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What B.B. Warfield had to say about words that were being drained of their meaning in an article that he wrote for The Princeton Theological Review just over a century ago in April 1916 (“Redeemer” and “Redemption”) seems as if it could be equally applicable to the situation we find in today’s society.
It is sad to witness the death of any worthy thing, — even of a worthy word. And worthy words do die, like any other worthy thing — if we do not take care of them. How many worthy words have already died under our very eyes, because we did not take care of them! Tennyson calls our attention to one of them. “The grand old name of gentleman,” he sings, “defamed by every charlatan, and soil’d with all ignoble use.” If you persist in calling people who are not gentlemen by the name of gentlemen, you do not make them gentlemen by so calling them, but you end by making the word gentleman mean that kind of people. The religious terrain is full of the graves of good words which have died from lack of care — they stand as close in it as do the graves today in the flats of Flanders or among the hills of northern France. And these good words are still dying all around us. There is that good word “Evangelical.” It is certainly moribund, if not already dead. Nobody any longer seems to know what it means. Even our Dictionaries no longer know….the official name of the Protestant Church in a large part of Germany is “The Evangelical Church.” When this name was first acquired by that church it had a perfectly defined meaning, and described the church as that kind of church. But having been once identified as that kind of church, it has drifted with it into the bog. The habit of calling “Evangelical” everything which was from time to time characteristic of that church or which any strong party in that church wished to make characteristic of it — has ended in robbing the term of all meaning. Along a somewhat different pathway we have arrived at the same state of affairs in America. Does anybody in the world know what “Evangelical” means, in our current religious speech? The other day, a professedly evangelical pastor, serving a church which is certainly committed by its formularies to an evangelical confession, having occasion to report in one of our newspapers on a religious meeting composed practically entirely of Unitarians and Jews, remarked with enthusiasm upon the deeply evangelical character of its spirit and utterances.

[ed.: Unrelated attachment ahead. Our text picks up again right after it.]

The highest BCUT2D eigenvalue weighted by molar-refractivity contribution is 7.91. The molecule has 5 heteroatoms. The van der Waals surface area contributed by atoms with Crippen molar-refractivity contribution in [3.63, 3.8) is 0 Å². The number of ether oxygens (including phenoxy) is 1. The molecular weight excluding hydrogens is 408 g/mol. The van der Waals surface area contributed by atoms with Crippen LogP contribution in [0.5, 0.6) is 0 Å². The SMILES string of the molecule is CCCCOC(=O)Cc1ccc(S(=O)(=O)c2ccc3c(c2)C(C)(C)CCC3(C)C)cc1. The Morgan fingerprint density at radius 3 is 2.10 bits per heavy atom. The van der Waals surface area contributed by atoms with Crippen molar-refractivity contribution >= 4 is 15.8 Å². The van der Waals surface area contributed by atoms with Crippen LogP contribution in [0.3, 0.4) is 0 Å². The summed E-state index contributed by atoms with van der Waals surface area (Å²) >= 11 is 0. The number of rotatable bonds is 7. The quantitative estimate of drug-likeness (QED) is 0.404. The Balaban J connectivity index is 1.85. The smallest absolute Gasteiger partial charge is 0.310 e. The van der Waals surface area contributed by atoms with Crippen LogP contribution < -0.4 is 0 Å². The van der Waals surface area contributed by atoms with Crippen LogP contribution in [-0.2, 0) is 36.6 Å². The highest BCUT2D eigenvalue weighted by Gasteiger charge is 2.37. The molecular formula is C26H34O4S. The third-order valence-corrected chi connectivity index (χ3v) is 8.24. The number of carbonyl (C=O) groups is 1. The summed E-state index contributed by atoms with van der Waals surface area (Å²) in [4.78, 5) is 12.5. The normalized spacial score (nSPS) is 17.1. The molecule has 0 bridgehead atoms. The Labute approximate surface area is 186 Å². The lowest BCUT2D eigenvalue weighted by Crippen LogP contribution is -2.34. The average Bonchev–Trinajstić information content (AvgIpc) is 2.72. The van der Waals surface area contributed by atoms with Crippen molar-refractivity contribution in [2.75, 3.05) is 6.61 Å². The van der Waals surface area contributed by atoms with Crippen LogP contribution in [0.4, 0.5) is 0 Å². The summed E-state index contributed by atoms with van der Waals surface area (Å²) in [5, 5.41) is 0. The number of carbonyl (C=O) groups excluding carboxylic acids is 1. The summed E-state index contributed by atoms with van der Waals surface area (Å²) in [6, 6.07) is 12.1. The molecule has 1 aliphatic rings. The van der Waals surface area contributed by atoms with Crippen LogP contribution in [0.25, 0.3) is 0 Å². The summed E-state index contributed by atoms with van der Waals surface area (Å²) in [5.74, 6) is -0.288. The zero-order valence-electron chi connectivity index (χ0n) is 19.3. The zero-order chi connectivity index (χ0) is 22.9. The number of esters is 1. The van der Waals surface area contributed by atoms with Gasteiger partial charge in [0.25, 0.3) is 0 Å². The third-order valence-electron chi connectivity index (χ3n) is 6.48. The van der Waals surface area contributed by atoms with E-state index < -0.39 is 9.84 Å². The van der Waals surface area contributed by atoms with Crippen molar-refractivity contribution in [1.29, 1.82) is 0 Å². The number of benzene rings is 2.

But we need not stop with “Evangelical.” Take an even greater word. Does the word “Christianity” bear a definite meaning? Men are debating on all sides of us what Christianity really is. Auguste Sabatier makes it out to be just altruism; Josiah Royce identifies it with the sentiment of loyalty; D.C. Macintosh explains it as nothing but morality. We hear of Christianity without dogma, Christianity without miracle, Christianity without Christ. Since, however, Christianity is a historical religion, an undogmatic Christianity would be an absurdity; since it is through and through a supernatural religion, a non-miraculous Christianity would be a contradiction; since it is Christianity, a Christless Christianity would be — well, let us say lamely (but with a lameness which has perhaps it own emphasis), a misnomer. People set upon calling unchristian things Christian are simply washing all meaning out of the name. If everything that is called Christianity in these days is Christianity, then there is no such thing as Christianity. A name applied indiscriminately to everything, designates nothing.